Embracing Turbulence: It’s Time to Be More Honest About the Realities of Founding an Agency

By Simon Massey, co-founder and brand strategy lead, Neverland

I’ve always been fascinated by the ups and downs, the successes and failures of entrepreneurs. Elon Musk’s SpaceX launched three Falcon 1 rockets which failed, before he finally succeeded with his fourth launch. Back in the day Richard Branson launched Virgin Bride, Virgin Cola, Virgin Cars, all of which no longer exist. Mark Zuckerberg’s mantra is “move fast and break things”.

No matter how successful it looks from the outside or how big it grows to be, starting and running a company is never plain sailing. Every business and every founder goes through ups and downs. I just don’t think we talk about the downs enough, the essentiality of them and the advantages they can give you. Every failure, every misstep is an invaluable opportunity to learn and improve.

The future of the advertising industry, of every industry, of the survival of the planet is reliant upon the next generation. We need thinkers, creators, inventors, and entrepreneurs willing to take risks, make mistakes and make things better. Today’s founders have a responsibility to nurture that future by speaking honestly about the challenges they have faced, how to tackle them and how to thrive.

I’ve co-founded three marketing agencies over the last 30 years and while each of those experiences was positive and rewarding, I made plenty of mistakes and ran into my fair share of problems.

As stressful as the tough times can feel, they’re important. If your business only ever runs on an upward trajectory, with no problems (first of all, I don’t believe you), you never get a moment to step back and reflect. It’s those challenging periods, when you really get the opportunity to review your progress, work out what’s working, what isn’t and how to improve. That’s what enables you to do better for the company, your clients and your staff; the worst thing in business is stagnation.

As Musk says about the difference between NASA and SpaceX, “There’s a silly notion that failure’s not an option at NASA. Failure is an option here. If things are not failing, you are not innovating enough.”

In other words, there’s no such thing as failure when building a business. There are only lessons learned along the way. For example…

Pick your business partner wisely

Think carefully about who you go into business with. Your partner or partners are often your primary source of inspiration, energy and support, and that relationship can make or break a company.

I fell out spectacularly with my first business partner and it truly damaged my self-confidence. In my second business, my partners were fantastic initially but in the latter years, were less interested and I felt like I was driving solo.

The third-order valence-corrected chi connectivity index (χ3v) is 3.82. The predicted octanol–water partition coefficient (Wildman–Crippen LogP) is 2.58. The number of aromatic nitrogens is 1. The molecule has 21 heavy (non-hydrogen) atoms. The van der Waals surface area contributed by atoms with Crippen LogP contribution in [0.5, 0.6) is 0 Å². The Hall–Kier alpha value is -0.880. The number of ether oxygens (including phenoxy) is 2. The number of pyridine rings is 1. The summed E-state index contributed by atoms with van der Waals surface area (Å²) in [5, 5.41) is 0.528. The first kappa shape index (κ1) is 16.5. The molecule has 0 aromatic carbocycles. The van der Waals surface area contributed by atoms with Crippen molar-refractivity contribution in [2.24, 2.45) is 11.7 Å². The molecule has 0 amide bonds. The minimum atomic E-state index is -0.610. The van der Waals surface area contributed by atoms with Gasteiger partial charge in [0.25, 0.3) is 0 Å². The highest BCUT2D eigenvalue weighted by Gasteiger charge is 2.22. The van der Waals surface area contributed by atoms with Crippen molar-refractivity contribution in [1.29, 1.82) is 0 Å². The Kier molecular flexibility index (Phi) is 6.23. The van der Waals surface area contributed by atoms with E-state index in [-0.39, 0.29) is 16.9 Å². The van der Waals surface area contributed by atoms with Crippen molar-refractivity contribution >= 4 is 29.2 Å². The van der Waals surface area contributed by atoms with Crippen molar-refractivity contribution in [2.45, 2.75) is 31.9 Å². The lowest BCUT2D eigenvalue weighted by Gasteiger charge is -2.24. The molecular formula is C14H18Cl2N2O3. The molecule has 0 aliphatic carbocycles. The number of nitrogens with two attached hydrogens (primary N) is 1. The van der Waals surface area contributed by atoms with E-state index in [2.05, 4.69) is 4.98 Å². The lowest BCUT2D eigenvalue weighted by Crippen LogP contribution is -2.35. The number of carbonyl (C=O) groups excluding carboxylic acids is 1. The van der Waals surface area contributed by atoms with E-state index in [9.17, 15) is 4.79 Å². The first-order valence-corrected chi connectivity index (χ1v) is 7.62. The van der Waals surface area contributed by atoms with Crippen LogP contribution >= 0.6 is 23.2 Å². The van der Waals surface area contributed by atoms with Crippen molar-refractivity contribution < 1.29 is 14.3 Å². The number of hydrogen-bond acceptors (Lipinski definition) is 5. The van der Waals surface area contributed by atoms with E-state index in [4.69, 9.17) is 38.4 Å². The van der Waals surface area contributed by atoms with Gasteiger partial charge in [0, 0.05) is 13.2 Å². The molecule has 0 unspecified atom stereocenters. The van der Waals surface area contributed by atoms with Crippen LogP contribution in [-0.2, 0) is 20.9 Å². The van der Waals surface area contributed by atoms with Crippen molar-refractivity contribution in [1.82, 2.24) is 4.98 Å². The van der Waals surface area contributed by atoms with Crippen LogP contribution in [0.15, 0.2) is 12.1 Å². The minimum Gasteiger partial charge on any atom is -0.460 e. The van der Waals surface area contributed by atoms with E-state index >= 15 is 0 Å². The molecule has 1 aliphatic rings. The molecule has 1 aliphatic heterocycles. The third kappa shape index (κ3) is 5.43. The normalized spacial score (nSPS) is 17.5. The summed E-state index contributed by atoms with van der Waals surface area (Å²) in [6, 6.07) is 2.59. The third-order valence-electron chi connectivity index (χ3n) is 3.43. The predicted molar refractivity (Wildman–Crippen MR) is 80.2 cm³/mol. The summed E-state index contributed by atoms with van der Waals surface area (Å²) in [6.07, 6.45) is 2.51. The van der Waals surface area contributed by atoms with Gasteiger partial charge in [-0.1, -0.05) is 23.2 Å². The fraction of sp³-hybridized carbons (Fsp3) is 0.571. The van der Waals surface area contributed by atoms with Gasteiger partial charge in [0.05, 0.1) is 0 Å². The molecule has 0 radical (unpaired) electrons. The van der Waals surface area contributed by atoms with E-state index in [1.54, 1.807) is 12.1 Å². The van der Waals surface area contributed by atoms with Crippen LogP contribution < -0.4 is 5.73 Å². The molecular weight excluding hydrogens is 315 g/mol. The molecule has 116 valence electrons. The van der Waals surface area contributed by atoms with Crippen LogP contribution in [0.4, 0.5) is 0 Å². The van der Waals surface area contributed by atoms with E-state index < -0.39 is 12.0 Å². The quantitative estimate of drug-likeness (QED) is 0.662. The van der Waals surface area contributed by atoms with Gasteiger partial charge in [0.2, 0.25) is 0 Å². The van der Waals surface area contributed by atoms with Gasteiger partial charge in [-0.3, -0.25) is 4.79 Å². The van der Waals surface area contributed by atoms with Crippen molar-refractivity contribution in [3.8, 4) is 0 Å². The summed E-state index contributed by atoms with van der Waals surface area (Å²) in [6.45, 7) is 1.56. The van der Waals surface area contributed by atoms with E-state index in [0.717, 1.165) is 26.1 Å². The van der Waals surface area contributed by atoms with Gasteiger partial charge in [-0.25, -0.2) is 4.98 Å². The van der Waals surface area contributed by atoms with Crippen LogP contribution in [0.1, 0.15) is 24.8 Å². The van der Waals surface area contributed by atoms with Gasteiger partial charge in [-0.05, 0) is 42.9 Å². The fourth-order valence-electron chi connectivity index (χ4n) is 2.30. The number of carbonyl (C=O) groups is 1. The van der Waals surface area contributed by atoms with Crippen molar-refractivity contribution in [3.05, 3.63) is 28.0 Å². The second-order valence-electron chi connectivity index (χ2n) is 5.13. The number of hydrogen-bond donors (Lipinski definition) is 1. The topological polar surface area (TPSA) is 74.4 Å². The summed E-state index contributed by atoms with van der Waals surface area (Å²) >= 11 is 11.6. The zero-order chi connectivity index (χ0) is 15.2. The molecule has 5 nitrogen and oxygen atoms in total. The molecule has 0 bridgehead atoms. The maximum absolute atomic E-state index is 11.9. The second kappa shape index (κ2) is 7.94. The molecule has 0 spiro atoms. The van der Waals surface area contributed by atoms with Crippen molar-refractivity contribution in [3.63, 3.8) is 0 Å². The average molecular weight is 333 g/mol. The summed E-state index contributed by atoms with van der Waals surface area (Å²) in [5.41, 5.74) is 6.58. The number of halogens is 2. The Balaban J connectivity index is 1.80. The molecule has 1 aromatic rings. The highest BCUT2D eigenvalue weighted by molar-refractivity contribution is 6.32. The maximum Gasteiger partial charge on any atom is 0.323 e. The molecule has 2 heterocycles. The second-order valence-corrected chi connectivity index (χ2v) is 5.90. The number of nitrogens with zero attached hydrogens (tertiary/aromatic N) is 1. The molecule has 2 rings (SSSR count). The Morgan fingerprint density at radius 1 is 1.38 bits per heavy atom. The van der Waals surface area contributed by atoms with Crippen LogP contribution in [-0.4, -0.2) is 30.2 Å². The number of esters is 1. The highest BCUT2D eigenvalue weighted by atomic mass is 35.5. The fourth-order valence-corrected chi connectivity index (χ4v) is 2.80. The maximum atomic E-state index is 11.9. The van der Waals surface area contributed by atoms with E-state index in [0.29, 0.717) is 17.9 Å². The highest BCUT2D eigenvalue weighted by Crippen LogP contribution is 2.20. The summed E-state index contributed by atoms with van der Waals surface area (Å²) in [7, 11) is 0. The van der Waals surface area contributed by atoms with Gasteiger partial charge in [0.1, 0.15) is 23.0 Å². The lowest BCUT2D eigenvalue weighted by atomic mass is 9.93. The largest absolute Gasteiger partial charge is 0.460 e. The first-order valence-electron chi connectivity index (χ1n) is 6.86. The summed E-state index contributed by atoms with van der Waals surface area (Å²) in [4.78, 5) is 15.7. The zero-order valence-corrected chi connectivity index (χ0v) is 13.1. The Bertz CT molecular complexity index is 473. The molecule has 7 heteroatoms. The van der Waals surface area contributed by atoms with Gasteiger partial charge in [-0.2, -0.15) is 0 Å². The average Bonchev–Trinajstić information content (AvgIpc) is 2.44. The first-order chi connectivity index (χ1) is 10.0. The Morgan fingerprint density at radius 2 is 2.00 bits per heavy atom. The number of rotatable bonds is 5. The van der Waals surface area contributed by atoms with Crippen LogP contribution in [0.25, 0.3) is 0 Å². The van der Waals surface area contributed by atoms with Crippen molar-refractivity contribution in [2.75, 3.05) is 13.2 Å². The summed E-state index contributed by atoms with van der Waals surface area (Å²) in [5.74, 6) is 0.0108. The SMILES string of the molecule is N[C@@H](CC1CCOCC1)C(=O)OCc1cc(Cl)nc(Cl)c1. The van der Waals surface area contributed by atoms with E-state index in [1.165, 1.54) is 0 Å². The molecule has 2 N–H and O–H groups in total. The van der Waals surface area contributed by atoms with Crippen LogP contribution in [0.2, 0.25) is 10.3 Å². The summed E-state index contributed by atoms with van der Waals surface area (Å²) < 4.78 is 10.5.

In my third business, I got it right, discovering that brilliant partnerships make for brilliant businesses.

Learn how to run a business 

There’s a big difference between being a great marketer and a great business leader, and it took me until my second business to figure out how to be really good at the latter. Knowing how to operate your P&L effectively, manage cash flow, pull the team together when it gets difficult, drive a culture of anything is possible are all critical to thriving when the challenges come along.

Listen and lead

I find leaders often fall either on the side of dictatorship, leading with a follow me and do as I say bellow, or democracy asking what everyone thinks with every gentle step. I think you have to do both. You have to listen to everyone, every single piece of advice, reaction and reflection. Obviously you only act on what you deem relevant and important. But you also need to lead. No one wants a rudderless leader. You must have a vision of where you’re going and what you’re trying to achieve. You have to inspire.

Dream, Plan, Hustle 

Our approach is Dream, Plan, Hustle. We use this to drive Neverland forward, but also to define a future for our clients and their brands. The Dream is ‘what do you really wish for more than anything else’. It needs to be big and bombastic, a huge ambition, something that scares and excites you in equal measure.

The Plan is ‘What is your north star? The simple truth that will guide you to everything’, this should be clear and deliverable, against which you can write simple KPIs.

The final element, the Hustle is ‘What will make you fly?’, the thing you’re going to do to make it all succeed, to deliver on your dream, the magic element, the special sauce. If you have all of this in mind as you charge forward, when the going gets tough, you have something solid to lean back on and go again.

Don’t give up

We launched Neverland nine months before the pandemic hit. It was, without question, a terrible time to launch an agency, but we used those challenges to our advantage. On Teams, no one knew we were small, so we could compete with much bigger competitors. We pulled the team together in ways that only a disaster can muster. We invested in new people when the world was closing down, and it paid off.

So, if you find yourself in a corner, don’t cower. Find the advantage in your position and come out fighting. Have the bravery to make the right choices for the long term, regardless of any short-term difficulties. Keep dreaming, keep planning and most of all, keep hustling.

There’s no such thing as failure

In short, entrepreneurs need to view setbacks as lessons, not failures. Every business struggles at times; you need the courage to learn from your experiences and keep going. And remember, if you get it right, on the rollercoaster that is running your own business, the downs are right before the ups.